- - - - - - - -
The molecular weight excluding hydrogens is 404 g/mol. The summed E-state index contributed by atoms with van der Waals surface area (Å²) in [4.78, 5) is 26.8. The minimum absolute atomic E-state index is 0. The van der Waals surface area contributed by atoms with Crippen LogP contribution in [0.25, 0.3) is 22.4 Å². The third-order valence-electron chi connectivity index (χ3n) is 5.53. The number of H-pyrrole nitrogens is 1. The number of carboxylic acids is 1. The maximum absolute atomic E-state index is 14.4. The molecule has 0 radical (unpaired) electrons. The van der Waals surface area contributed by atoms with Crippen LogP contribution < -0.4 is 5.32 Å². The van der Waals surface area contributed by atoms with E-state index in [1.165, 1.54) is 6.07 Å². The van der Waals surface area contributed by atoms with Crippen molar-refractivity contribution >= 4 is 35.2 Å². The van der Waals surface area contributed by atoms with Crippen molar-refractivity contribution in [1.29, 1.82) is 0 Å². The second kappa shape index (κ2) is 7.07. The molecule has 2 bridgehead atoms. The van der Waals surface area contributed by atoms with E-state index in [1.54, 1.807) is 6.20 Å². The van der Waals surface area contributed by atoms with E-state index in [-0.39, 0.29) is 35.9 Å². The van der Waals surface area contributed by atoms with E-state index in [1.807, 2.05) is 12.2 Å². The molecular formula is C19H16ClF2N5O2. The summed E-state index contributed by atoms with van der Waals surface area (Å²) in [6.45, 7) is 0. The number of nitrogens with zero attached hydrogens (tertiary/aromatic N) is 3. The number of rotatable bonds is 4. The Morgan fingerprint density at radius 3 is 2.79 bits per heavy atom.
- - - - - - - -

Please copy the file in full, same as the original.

The molecular weight excluding hydrogens is 404 g/mol. The summed E-state index contributed by atoms with van der Waals surface area (Å²) in [4.78, 5) is 26.8. The minimum absolute atomic E-state index is 0. The van der Waals surface area contributed by atoms with Crippen LogP contribution in [0.25, 0.3) is 22.4 Å². The third-order valence-electron chi connectivity index (χ3n) is 5.53. The number of H-pyrrole nitrogens is 1. The number of carboxylic acids is 1. The maximum absolute atomic E-state index is 14.4. The molecule has 0 radical (unpaired) electrons. The van der Waals surface area contributed by atoms with Crippen LogP contribution < -0.4 is 5.32 Å². The van der Waals surface area contributed by atoms with E-state index in [1.165, 1.54) is 6.07 Å². The van der Waals surface area contributed by atoms with Crippen molar-refractivity contribution >= 4 is 35.2 Å². The van der Waals surface area contributed by atoms with Crippen molar-refractivity contribution in [1.29, 1.82) is 0 Å². The second kappa shape index (κ2) is 7.07. The molecule has 2 bridgehead atoms. The van der Waals surface area contributed by atoms with E-state index in [1.54, 1.807) is 6.20 Å². The van der Waals surface area contributed by atoms with E-state index in [-0.39, 0.29) is 35.9 Å². The van der Waals surface area contributed by atoms with E-state index in [1.807, 2.05) is 12.2 Å². The molecular formula is C19H16ClF2N5O2. The summed E-state index contributed by atoms with van der Waals surface area (Å²) in [6.45, 7) is 0. The number of nitrogens with zero attached hydrogens (tertiary/aromatic N) is 3. The number of rotatable bonds is 4. The Morgan fingerprint density at radius 3 is 2.79 bits per heavy atom.